It's only an opinion poll, a lot's going to depend on the results in individual regions, it's still all to play for - all of those old electoral sayings hold true, but nonetheless Green Party workers are going into the final sprint of the European election campaign with a spring in their step, following a YouGov poll for the Sun that put our vote on 12%, enough to win six MEP seats in England, plus one in Scotland.
That would treble our representation in the European parliament, sending four new MEPs to join Jean Lambert and Keith Taylor, the reps for London and the South East regions, where we've held seats since the election went proportional in 1999. It's a figure that's even approaching the heady heights of 1989, when the Greens won 15% of the national vote, although not a single seat in those pre-PR days.
It's notable too that this is 50% of the poll result for Ukip - despite the fact that the Green Party couldn't have had 5% of the blanket coverage that non-Westminster party has received.
I'm often asked by journalists: where are the votes coming from? The answer to that very simple: just about everywhere.
There's certainly plenty of former Liberal Democrat voters (and members) who've come over to us: often they cite the obvious issues of tuition fees, nuclear power and nuclear weapons, but I think it was one of our Green councillors in Solihull, a former Lib Dem, who put it best: "You represent my values; the Lib Dems no longer do."
But by numbers I suspect the largest group (because there were a lot more to start off with), are former Labour voters, or dissatisfied Labour-inclined voters. Indeed, one commentator has just described us as "the real threat to Labour". They look at the fact that we're calling for real change in a society, to an economic model that works for the common good, not just for the good of the few, while the three largest parties, Labour included, are basically calling for business-as-usual, with a few rhetorical flourishes and conscience-sops here and there.
On specific policies, they love the fact we're calling for the railways to be returned to public hands (and that Green MP Caroline Lucas has a private members' bill now before parliament to do just that). They understand that our call to make the minimum wage a living wage - the simple statement that if you work full-time you should earn enough money to live on - is both more powerful, and effective, than Ed Miliband's complicated formulae and offer to companies of tax breaks if they do the right thing.
And they above all understand that we are saying the poor, the disadvantaged, the young, should not be made to continue to pay for the fraud, mistakes and excesses of the bankers with continuing austerity and cuts to the essentials of those who need our help.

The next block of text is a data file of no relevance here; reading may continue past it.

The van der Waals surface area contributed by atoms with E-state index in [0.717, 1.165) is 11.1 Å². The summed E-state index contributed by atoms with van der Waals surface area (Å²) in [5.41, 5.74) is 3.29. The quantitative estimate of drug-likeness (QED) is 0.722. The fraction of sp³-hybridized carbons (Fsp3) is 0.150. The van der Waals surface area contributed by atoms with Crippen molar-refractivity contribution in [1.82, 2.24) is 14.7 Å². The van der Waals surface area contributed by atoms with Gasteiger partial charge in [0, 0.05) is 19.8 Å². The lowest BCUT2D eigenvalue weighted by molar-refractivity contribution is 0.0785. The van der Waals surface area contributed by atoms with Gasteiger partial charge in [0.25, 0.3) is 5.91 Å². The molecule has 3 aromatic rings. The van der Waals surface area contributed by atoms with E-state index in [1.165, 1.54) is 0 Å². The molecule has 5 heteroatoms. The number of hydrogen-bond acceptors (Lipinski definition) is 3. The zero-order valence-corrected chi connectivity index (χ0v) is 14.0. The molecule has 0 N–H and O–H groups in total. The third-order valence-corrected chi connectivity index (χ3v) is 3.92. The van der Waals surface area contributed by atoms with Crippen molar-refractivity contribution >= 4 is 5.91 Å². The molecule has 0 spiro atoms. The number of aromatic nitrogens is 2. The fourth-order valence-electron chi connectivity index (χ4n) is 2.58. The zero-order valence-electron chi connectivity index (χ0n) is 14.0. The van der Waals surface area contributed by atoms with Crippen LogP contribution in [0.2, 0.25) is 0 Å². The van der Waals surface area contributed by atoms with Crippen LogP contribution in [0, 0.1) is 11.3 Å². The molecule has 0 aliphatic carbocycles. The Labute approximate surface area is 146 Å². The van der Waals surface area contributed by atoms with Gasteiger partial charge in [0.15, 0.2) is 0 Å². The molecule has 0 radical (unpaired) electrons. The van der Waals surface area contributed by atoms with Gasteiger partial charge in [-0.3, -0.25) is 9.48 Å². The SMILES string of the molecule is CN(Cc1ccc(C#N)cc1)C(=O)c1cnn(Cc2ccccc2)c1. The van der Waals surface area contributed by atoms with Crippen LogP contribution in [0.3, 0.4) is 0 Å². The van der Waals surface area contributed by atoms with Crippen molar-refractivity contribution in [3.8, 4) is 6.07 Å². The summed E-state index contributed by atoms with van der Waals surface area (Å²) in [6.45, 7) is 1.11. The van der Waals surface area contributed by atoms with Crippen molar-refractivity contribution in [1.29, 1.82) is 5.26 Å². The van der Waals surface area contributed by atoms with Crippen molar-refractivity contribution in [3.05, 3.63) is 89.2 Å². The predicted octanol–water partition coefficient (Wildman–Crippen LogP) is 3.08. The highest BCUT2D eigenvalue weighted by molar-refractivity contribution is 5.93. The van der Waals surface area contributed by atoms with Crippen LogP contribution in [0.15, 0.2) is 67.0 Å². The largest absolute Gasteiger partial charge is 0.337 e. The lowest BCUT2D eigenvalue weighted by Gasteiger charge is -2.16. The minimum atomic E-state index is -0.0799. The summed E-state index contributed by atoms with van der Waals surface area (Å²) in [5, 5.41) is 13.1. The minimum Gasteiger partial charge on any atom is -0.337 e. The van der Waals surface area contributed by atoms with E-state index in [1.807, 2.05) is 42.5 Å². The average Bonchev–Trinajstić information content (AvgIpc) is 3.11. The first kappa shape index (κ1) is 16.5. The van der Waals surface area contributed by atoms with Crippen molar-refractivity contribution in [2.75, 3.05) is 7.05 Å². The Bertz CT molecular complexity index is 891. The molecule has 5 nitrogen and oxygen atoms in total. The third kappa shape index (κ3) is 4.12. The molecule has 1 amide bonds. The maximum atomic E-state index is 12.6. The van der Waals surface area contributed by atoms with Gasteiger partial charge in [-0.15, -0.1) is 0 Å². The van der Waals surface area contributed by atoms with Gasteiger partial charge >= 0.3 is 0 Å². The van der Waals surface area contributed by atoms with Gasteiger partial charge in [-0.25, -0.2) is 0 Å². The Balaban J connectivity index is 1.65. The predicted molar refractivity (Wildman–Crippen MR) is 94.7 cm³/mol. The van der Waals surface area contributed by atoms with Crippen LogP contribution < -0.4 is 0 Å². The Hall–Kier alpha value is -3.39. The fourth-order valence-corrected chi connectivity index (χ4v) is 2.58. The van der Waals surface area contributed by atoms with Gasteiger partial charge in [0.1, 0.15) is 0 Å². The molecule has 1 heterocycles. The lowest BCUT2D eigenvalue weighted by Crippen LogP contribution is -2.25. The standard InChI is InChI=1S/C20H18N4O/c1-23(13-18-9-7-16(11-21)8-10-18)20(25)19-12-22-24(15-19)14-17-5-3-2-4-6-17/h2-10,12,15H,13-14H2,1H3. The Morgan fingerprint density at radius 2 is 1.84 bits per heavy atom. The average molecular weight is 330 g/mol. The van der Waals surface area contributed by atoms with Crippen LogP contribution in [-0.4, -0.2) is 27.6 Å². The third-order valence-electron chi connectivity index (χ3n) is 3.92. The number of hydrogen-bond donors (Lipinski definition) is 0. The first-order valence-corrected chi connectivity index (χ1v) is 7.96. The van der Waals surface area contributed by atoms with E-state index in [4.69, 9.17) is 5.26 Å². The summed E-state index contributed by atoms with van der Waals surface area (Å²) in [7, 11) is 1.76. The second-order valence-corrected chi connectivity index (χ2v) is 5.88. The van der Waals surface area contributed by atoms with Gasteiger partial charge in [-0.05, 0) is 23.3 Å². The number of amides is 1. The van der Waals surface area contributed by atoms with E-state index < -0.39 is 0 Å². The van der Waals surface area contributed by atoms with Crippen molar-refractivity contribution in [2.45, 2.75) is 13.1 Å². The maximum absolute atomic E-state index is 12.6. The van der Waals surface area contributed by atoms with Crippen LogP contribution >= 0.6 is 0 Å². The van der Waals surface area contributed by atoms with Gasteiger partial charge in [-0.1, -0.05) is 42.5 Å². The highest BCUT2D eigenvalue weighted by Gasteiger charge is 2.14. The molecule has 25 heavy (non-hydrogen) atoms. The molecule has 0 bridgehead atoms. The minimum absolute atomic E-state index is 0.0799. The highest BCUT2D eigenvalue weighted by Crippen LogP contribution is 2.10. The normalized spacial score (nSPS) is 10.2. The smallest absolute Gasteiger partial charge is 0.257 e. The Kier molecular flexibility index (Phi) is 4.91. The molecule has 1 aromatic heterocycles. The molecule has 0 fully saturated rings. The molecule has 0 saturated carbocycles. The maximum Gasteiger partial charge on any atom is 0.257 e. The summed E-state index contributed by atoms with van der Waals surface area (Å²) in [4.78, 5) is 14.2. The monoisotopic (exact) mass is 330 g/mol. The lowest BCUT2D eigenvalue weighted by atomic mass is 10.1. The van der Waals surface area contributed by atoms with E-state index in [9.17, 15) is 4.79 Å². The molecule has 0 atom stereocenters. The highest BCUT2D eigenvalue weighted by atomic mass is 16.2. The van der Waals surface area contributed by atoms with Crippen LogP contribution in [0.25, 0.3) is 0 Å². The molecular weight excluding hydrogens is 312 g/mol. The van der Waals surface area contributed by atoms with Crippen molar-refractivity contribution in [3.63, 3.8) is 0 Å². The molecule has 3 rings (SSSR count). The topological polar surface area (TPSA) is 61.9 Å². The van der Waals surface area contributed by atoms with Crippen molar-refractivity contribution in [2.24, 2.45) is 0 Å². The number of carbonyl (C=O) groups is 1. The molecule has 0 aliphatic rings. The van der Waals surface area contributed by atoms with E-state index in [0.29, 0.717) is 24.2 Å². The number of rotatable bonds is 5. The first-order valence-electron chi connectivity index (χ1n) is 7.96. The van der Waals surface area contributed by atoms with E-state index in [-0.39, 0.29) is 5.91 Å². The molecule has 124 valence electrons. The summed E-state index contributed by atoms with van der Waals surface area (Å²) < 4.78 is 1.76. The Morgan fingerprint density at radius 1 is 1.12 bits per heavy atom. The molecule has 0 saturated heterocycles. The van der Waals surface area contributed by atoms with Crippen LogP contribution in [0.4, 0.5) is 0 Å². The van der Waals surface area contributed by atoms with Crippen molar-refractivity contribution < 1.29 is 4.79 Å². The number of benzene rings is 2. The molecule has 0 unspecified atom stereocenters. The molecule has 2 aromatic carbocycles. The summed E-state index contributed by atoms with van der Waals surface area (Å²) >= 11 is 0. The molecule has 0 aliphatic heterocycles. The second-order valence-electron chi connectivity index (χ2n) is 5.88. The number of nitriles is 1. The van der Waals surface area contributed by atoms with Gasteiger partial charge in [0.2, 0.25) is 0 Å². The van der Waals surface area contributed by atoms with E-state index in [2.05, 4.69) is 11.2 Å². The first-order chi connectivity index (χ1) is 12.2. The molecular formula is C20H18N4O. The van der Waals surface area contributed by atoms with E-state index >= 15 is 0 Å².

There are also quite a few former Tory voters coming our way. One obvious area is fracking: the Green Party's position as the only mainstream party absolutely opposed to extreme energy (also including coal bed methane and underground coal gasification - technologies that should have no place in a warming world) is attracting many, as the Guardian found.
Beyond that, however, our resistance to building on the greenbelt is also attracting votes, as is the Green position, both in Britain and Europe, of demanding (and getting) real action to rein in the bankers: there's many voters right across the political spectrum rightly gravely concerned about the failure to tackle the "too big to fail" problem, let alone deal with the apparent "too big for jail" issue.
The final new group is one that I wouldn't have predicted, although I'm very pleased about it. That's traditional non-voters, people telling me they've "never" voted, or "not for decades". Understandably suspicious of electoral politics, fed up with three Identikit large parties, they actively abstained, but the rise of Ukip has led them, as one put it to me to decide "we've got to vote for you as a counterweight". They've particularly noted that we're the only party standing up to Ukip populism, rather than trying to outdo it, on issues ranging from immigration to climate change.
And then of course, I shouldn't forget the long-term loyal Green voters, who've been there all along. For many climate change, the clear and present is the big issue, but they're also concerned about protecting our wildlife and biodiversity, our ancient forests and fragile seas, want real progress on animal protection issues.
So our voters' motivations are many and varied. But what they do know is that this is a proportional representation election in which ever vote counts - and they're determined that theirs does count for real change, not more of the same.